A common piece of advice that beginners often hear is “You should do a water change on your fish tank once a week.” But veteran fishkeepers know that there are actually several ways to reduce the number of water changes you have to do. With a cycled or seasoned aquarium, the rule of thumb we follow is to test the tank water and do a water change when nitrates get above 50 ppm. (For more details, see this water change flow chart.) Nitrate is a byproduct of your fish’s waste, rotting leaves, excess fish food, and other organics breaking down in your tank. To slow down the waste production in our tanks, consider these tips:

  • Downsize the number of fish you own. The less fish you have to feed, the less poop they produce. If there’s a fish that you’ve fallen out of love with, give it back to the fish store to sell to someone who will love it.
  • The same principle applies to tanks. If you have “multiple tank syndrome” where you have so many aquariums that it takes forever to care for them, tear down the fish tanks that no longer bring you joy and just focus on a smaller number of aquariums that you can invest more time in.
  • Add live aquarium plants. Not only are they gorgeous, natural decorations for your fish tank, but they help purify the water by consuming nitrogen waste products like ammonia, nitrite, and nitrate. In many of our aquariums, the presence of plants has significantly decreased the amount of nitrate in the water so that weekly water changes are no longer necessary.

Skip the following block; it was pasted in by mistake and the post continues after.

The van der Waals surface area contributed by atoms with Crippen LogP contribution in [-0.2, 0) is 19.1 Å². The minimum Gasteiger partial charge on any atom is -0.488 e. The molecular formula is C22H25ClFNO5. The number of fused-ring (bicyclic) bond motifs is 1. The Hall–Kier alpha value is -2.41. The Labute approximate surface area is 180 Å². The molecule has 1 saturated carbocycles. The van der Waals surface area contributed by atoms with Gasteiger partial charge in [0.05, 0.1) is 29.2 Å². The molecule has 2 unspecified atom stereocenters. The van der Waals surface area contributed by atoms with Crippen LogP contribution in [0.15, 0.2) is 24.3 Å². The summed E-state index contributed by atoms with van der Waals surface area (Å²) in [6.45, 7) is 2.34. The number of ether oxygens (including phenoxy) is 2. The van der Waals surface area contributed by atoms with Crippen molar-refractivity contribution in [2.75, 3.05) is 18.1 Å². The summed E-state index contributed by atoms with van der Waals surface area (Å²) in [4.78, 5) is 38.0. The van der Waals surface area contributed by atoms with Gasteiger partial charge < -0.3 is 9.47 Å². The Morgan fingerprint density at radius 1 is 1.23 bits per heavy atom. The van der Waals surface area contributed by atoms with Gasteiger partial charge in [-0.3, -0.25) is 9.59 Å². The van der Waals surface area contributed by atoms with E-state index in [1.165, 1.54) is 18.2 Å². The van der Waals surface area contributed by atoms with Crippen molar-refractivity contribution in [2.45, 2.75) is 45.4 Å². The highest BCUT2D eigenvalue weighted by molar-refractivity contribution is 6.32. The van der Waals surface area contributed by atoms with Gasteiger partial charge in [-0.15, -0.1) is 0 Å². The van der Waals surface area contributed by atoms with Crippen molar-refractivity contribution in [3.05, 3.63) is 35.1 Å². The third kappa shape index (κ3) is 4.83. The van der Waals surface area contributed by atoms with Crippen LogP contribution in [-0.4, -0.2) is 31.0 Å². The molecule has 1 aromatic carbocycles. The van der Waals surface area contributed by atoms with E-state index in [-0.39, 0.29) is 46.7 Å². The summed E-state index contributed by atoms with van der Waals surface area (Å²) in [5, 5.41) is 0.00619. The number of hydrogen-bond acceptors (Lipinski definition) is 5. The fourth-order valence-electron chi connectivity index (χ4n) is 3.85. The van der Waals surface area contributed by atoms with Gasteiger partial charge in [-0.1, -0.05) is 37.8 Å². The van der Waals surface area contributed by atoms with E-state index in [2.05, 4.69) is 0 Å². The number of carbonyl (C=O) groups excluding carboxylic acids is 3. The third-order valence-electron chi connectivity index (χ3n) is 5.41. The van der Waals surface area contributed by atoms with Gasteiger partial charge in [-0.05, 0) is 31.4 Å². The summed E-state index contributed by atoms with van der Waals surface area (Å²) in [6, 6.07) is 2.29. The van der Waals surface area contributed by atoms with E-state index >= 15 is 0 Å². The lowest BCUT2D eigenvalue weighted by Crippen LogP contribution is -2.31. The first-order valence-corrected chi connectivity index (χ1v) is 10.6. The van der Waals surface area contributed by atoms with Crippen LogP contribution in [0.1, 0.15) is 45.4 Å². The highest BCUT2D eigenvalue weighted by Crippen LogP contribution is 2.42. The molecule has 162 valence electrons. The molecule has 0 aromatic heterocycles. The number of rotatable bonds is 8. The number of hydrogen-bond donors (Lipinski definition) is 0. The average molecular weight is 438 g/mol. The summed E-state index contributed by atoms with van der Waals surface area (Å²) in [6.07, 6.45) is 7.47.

• Use filtration that’s easy to maintenance. For example, Cory has two canister filters running on his 800-gallon monster tank. Because canister filters are more difficult to clean, he ends up waiting 6–12 months in between cleanings because he dreads the task so much. When he uses simple sponge filters that are much easier to clean, he finds himself spending a little time each month upkeeping them, which saves a lot of effort in the long run. This is like the difference between washing a few dirty dishes every day versus waiting until all of the dishes you own are dirtied so that it takes forever to wash them all.
water change in planted tank

A densely planted tank stocked with fewer fish can greatly reduce the number of water changes you need to do.

If your aquariums require 50% water changes every week like clockwork and cannot stand any variance to this schedule, then you’ll really be in trouble if you have to go out of town or get sick. Scale back and simplify your fishkeeping hobby so that you can spend more time enjoying these little slices of nature at home. For more tips and tricks, read this article on how to save money with aquariums, even if you have a smaller budget.